India has a long hard history of disease and infection; you may have heard (or even been a victim) of
Delhi Belly. Having such a large population – with an unfair amount also below the poverty line – there is a constant problem
of food and clean water supply. Many researchers, charities and philanthropists around the world have been working to find
solutions to these problems such as Australian registered WaterAid.
One such group are Indian Institute of Technology Madras’ Dr Dillip Kumar Chand with his team; Randhir Rai and Sathyanarayana N. Gummadi. Their concept is simple – make use of copper’s oligodynamic effect to prevent aerial contamination and microbial growth in stored drinking water and thus keeping it healthy for consumption for longer. To do this, they coated jute stick pieces in cuprous oxide (Cu2O-JSP) and copper (Cu-JSP) and added them to beakers containing water.
Two experiments were conducted, first the showed copper coated beads were successful at actively disinfecting contaminated water. Four beakers were filled with contaminated water, regular, uncoated jute beads (JSP) were added to one, cuprous oxide coated beads to the second, copper coated beads to the third and the fourth left as control. Checking periodically, the researchers found that the copper and cuprous oxide beakers had less contamination within the first hour and after 4 hours there was no detectable bacteria in the beakers which had cuprous oxide or copper coated beads added. Whereas the beaker with non-coated jute beads and the control still had no reduced levels of bacteria.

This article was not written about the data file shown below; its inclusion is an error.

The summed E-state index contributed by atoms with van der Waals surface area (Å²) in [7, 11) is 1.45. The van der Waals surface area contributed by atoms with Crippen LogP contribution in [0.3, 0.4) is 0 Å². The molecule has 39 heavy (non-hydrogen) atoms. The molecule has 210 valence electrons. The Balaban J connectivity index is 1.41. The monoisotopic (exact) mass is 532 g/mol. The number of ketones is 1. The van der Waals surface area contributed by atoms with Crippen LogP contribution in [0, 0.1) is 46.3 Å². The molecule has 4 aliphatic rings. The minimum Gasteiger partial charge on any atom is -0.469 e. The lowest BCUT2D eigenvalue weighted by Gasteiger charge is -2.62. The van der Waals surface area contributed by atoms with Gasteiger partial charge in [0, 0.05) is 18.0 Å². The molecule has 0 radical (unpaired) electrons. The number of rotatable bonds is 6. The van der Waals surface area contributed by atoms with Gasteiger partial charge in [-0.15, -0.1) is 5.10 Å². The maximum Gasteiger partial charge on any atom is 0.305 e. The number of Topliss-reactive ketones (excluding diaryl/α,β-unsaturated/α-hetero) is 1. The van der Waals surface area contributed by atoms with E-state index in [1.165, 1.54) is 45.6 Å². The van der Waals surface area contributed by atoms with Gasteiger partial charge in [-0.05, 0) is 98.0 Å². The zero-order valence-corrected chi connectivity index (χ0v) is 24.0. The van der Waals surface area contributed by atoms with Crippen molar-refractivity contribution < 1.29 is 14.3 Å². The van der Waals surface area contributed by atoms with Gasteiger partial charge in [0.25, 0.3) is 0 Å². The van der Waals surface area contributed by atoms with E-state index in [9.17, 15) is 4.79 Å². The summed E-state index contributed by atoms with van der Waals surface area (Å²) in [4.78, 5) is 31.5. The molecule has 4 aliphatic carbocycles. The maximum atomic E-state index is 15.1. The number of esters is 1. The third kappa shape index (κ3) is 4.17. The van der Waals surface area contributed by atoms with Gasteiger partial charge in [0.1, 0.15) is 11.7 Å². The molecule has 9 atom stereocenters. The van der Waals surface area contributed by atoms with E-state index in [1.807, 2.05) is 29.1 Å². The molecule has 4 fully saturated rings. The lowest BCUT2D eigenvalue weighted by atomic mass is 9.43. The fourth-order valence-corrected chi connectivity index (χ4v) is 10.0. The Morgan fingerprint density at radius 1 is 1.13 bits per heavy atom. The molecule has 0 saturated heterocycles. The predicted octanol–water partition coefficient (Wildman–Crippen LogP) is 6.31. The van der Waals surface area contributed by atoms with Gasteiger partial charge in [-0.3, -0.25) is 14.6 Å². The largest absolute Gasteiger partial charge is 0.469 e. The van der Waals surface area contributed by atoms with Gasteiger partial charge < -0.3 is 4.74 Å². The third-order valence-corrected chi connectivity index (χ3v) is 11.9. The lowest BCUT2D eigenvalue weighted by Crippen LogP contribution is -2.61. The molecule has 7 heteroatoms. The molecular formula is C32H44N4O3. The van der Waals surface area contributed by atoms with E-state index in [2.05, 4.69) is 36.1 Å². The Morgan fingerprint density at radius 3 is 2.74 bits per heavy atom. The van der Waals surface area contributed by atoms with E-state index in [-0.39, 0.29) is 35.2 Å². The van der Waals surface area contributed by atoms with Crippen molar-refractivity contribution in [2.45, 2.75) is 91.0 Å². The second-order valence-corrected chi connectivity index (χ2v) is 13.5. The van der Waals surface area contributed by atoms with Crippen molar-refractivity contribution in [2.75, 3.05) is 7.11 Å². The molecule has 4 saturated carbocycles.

The second experiment involved a similar setup of four beakers and the same jute beads, however the water was initially clean
and left in an environment that allowed aerial contamination. After the first day the copper coated and cuprous oxide
coated beakers had no detectable levels of bacterial growth, whereas the control and jute bead-only beakers both
experienced contamination and exponential growth of bacteria.
The researchers concluded the buoyant nature of the jute beads – even when coated in copper or cuprous oxide – allowed them to float on water and resulted in successful prevention of water contamination. “This finding is likely to find application for storage of potable water until actual consumption is a requirement” they said.